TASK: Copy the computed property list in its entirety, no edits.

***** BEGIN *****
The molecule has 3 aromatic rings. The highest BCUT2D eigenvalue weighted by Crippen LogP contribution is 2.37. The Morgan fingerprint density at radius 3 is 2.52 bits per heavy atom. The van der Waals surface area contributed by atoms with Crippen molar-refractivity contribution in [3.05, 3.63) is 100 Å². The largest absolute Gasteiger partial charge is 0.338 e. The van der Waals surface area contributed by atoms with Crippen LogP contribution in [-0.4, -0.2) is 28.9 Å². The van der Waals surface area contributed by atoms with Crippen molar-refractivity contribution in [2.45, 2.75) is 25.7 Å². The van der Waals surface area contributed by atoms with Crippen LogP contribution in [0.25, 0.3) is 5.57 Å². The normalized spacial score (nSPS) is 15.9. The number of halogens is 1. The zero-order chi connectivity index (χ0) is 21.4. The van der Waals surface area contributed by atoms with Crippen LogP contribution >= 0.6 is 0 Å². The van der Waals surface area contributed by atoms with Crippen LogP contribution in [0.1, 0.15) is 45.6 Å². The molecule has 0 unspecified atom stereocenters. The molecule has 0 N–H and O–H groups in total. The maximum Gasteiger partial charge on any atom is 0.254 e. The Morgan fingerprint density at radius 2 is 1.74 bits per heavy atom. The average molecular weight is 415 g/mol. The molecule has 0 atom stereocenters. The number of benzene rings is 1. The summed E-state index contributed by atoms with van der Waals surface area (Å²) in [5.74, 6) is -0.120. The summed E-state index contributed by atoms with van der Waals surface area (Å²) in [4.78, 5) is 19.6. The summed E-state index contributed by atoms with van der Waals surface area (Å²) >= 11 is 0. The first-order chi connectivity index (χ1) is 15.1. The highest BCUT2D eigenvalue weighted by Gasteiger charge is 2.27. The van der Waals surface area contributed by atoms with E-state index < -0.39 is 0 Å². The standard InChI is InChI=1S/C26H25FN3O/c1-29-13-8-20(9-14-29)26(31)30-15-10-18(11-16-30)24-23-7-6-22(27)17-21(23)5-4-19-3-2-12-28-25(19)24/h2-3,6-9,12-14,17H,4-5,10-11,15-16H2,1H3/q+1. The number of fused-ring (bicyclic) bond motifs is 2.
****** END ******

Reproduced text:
The molecule has 3 aromatic rings. The highest BCUT2D eigenvalue weighted by Crippen LogP contribution is 2.37. The Morgan fingerprint density at radius 3 is 2.52 bits per heavy atom. The van der Waals surface area contributed by atoms with Crippen molar-refractivity contribution in [3.05, 3.63) is 100 Å². The largest absolute Gasteiger partial charge is 0.338 e. The van der Waals surface area contributed by atoms with Crippen LogP contribution in [-0.4, -0.2) is 28.9 Å². The van der Waals surface area contributed by atoms with Crippen molar-refractivity contribution in [2.45, 2.75) is 25.7 Å². The van der Waals surface area contributed by atoms with Crippen LogP contribution in [0.25, 0.3) is 5.57 Å². The normalized spacial score (nSPS) is 15.9. The number of halogens is 1. The zero-order chi connectivity index (χ0) is 21.4. The van der Waals surface area contributed by atoms with Crippen LogP contribution >= 0.6 is 0 Å². The van der Waals surface area contributed by atoms with Crippen LogP contribution in [0.1, 0.15) is 45.6 Å². The molecule has 0 unspecified atom stereocenters. The molecule has 0 N–H and O–H groups in total. The maximum Gasteiger partial charge on any atom is 0.254 e. The Morgan fingerprint density at radius 2 is 1.74 bits per heavy atom. The average molecular weight is 415 g/mol. The molecule has 0 atom stereocenters. The number of benzene rings is 1. The summed E-state index contributed by atoms with van der Waals surface area (Å²) in [5.74, 6) is -0.120. The summed E-state index contributed by atoms with van der Waals surface area (Å²) in [4.78, 5) is 19.6. The summed E-state index contributed by atoms with van der Waals surface area (Å²) >= 11 is 0. The first-order chi connectivity index (χ1) is 15.1. The highest BCUT2D eigenvalue weighted by Gasteiger charge is 2.27. The van der Waals surface area contributed by atoms with E-state index < -0.39 is 0 Å². The standard InChI is InChI=1S/C26H25FN3O/c1-29-13-8-20(9-14-29)26(31)30-15-10-18(11-16-30)24-23-7-6-22(27)17-21(23)5-4-19-3-2-12-28-25(19)24/h2-3,6-9,12-14,17H,4-5,10-11,15-16H2,1H3/q+1. The number of fused-ring (bicyclic) bond motifs is 2.